Regarding your question, yes, your rear deck can (And I would say, SHOULD) go to the transom. Is there an aluminum splash-well that goes above that center transom area? Are there 1" drain holes going through the transom up high, which would indicate that there had been a splashwell there before?

Could you post a picture looking directly at your transom?

Even if there wasn't one originally, you might want to fabricate one. (I definitely would!) Puget sound can get choppy, and you don't want to rely on a bilge pump for nusance water splasing in.

I reworked a boat last summer, and the little 4" splash well works GREAT when we go out in the Bay to fish. Also, capping the inside TOP of the transom keeps water from going down and soaking into the transom, and gives you something to seal against. Here is a pic:

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The splash well is only a few inches deep, maybe 4", but when holding in heavy chop, water that splashes in goes directly out. Have not gotten any water in my bilge yet, so far!

Also, the inside capping of the transom only goes down to just below the deck I made, then turns horizontal with a 1.5" lip, so the deck rests on it, along with resting on the transom stiffeners below and the sides of the boat. Air can get to the whole transom from below, so it will never stay wet if it ever gets wet.

I left the front of the deck open for ventilation, and as a place to slide tackle bags, throws and other stuff to keep the floor clear when fishing. Besides working well as a casting platform when inshore fishing, it works great as seating when underway, especially when it's rough out.
 
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I think you have very good thinking about your plans for the boat.

Did you have hook @ the back of the hull, or did you have rocker? Did you beat it out from the inside (hook) or the outside? (Rocker)

Some aluminum boats are made with a bit of rocker in the back, and that often makes it ride lighter, but from what I have seen, hook is usually caused either by poor trailer design, (trailer rollers that sit on areas that are not well supported OR bunks that stop short of the transom) or they can happen from hitting rocks or sand when going downriver. Any indication of either cause? Hopefully, you didn't beat out designed rocker, but if you did, it should still be just fine.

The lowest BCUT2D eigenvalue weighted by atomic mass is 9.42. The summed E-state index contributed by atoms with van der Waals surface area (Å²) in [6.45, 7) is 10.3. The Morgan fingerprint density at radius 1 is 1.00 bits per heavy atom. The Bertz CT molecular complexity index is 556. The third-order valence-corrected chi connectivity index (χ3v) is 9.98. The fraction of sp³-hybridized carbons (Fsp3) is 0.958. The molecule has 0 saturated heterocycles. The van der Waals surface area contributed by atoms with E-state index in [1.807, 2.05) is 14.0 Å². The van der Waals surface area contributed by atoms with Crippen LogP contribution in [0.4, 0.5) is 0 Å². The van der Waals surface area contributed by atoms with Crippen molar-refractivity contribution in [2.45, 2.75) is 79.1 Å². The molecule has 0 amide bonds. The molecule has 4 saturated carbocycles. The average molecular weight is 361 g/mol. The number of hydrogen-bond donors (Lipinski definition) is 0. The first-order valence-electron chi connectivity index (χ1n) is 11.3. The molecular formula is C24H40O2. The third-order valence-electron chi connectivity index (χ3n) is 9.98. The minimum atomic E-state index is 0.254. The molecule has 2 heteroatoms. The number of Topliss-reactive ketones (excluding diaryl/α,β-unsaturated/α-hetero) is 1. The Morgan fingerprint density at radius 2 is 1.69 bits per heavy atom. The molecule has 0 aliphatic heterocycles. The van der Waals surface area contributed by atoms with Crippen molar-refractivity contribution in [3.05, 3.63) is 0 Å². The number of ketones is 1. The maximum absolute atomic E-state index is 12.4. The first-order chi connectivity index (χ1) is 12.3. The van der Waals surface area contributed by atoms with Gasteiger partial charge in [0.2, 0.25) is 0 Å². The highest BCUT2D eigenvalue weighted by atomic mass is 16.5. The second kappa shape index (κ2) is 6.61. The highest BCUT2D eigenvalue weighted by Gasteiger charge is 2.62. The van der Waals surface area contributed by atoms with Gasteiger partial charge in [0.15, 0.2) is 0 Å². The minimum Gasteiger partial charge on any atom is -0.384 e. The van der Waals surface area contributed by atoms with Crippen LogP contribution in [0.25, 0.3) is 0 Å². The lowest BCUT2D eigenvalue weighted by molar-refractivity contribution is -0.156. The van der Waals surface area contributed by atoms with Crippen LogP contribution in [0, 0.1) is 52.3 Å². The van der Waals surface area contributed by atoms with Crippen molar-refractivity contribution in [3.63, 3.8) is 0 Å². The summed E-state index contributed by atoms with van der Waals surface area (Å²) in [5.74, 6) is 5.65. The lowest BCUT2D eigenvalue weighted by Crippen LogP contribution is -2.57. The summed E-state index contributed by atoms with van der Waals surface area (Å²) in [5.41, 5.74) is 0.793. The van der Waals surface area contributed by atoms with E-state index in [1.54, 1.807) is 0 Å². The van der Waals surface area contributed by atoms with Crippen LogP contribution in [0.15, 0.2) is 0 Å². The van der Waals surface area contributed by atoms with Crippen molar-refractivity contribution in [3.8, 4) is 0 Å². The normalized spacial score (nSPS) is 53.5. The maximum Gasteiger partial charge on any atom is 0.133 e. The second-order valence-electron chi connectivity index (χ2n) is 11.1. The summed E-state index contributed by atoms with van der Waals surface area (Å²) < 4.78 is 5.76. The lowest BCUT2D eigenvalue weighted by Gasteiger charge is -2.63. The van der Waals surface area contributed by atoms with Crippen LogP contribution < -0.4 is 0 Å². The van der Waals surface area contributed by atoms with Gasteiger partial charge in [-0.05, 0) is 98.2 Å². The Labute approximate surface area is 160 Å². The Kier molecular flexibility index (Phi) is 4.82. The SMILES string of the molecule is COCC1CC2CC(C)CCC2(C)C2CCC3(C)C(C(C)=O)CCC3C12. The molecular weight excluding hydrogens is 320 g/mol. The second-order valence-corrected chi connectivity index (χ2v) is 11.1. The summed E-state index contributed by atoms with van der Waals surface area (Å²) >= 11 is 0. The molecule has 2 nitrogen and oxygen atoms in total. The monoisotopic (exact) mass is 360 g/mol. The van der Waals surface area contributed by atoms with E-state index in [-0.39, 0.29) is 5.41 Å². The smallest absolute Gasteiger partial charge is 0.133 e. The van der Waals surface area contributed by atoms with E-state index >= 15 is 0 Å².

That boat has a lot of support structure in the middle, but it doesn't seem to have much at all in the area you pounded out. That would be of some concern to me. Your trailer design will matter a lot to prevent the hook from coming back.

I would NOT use a roller trailer on that hull for just that reason. You want a bunk trailer with bunks that extend at least a few inches PAST the transom when fully loaded.

If the trailer has rollers, I would pull them and convert it to a bunk trailer. If it was a bunk trailer, I would look to see if the old bunks were thin and flexing, causing the hook. I always like 2x6 bunks over 2x4, if possible.
 
I was just trying to look at the transom again from the pics with the motor on and from the inside...
  • Is that a dent across the bottom of the transom from motor weight pushing in, or is that part of the transom design? Pics?
  • On the inside, were you able to wire brush or otherwise clean up the corroded looking areas of the inside of the transom skin? (I'm guessing you did, looking at the rest of your work) Purple power full-strength is good tor remove that stuff, as is AlumaBright or other stronger cleaners.
  • Once cleaned well and rinsed thoroughly, that would be a good area to either seal with aluminum primer and paint before you put the transom wood back in, or seal with epoxy to prevent pitting and corrosion. If that wasn't done, I would pop the transom wood out, seal the metal well, and put it back in.
  • What kind of transom/deck wood is that? That isn't MDF is it? Or are those just templates? As you may know, MDF is not stable around water, no matter how you seal it up. There is a compressed fiberglass board that looks similar to MDF, but is very solid, but hard to find. Coosa Bluewater is similar, but is typically black/charcoal in color.
These are just a few thoughts from looking at your pics. Looks like you are doing a great job and will get it done quickly.
 
That is a very solid looking structure. Was the boat already gutted when you got it?

Regarding your question, yes, your rear deck can (And I would say, SHOULD) go to the transom. Is there an aluminum splash-well that goes above that center transom area? Are there 1" drain holes going through the transom up high, which would indicate that there had been a splashwell there before?

Could you post a picture looking directly at your transom?

Even if there wasn't one originally, you might want to fabricate one. (I definitely would!) Puget sound can get choppy, and you don't want to rely on a bilge pump for nusance water splasing in.

I reworked a boat last summer, and the little 4" splash well works GREAT when we go out in the Bay to fish. Also, capping the inside TOP of the transom keeps water from going down and soaking into the transom, and gives you something to seal against. Here is a pic:

View attachment 119777
View attachment 119778
The splash well is only a few inches deep, maybe 4", but when holding in heavy chop, water that splashes in goes directly out. Have not gotten any water in my bilge yet, so far!